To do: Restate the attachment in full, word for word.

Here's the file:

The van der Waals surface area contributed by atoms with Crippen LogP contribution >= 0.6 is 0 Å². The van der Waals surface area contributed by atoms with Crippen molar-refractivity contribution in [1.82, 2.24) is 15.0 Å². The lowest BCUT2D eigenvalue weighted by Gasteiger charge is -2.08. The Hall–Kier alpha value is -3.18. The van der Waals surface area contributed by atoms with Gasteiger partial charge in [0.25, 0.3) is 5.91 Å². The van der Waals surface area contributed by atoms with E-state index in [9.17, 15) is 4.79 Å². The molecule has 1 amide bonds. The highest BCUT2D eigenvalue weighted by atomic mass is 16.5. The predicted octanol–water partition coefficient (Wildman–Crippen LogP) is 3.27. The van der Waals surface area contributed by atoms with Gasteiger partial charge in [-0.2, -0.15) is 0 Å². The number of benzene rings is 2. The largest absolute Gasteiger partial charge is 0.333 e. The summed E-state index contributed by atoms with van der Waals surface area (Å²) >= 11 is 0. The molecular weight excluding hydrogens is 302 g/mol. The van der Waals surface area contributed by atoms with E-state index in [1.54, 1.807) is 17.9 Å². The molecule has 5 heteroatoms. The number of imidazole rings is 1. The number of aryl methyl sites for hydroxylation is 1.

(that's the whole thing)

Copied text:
The van der Waals surface area contributed by atoms with Crippen LogP contribution >= 0.6 is 0 Å². The van der Waals surface area contributed by atoms with Crippen molar-refractivity contribution in [1.82, 2.24) is 15.0 Å². The lowest BCUT2D eigenvalue weighted by Gasteiger charge is -2.08. The Hall–Kier alpha value is -3.18. The van der Waals surface area contributed by atoms with Gasteiger partial charge in [0.25, 0.3) is 5.91 Å². The van der Waals surface area contributed by atoms with E-state index in [9.17, 15) is 4.79 Å². The molecule has 1 amide bonds. The highest BCUT2D eigenvalue weighted by atomic mass is 16.5. The predicted octanol–water partition coefficient (Wildman–Crippen LogP) is 3.27. The van der Waals surface area contributed by atoms with Gasteiger partial charge in [-0.2, -0.15) is 0 Å². The number of benzene rings is 2. The largest absolute Gasteiger partial charge is 0.333 e. The summed E-state index contributed by atoms with van der Waals surface area (Å²) >= 11 is 0. The molecular weight excluding hydrogens is 302 g/mol. The van der Waals surface area contributed by atoms with E-state index in [1.54, 1.807) is 17.9 Å². The molecule has 5 heteroatoms. The number of imidazole rings is 1. The number of aryl methyl sites for hydroxylation is 1.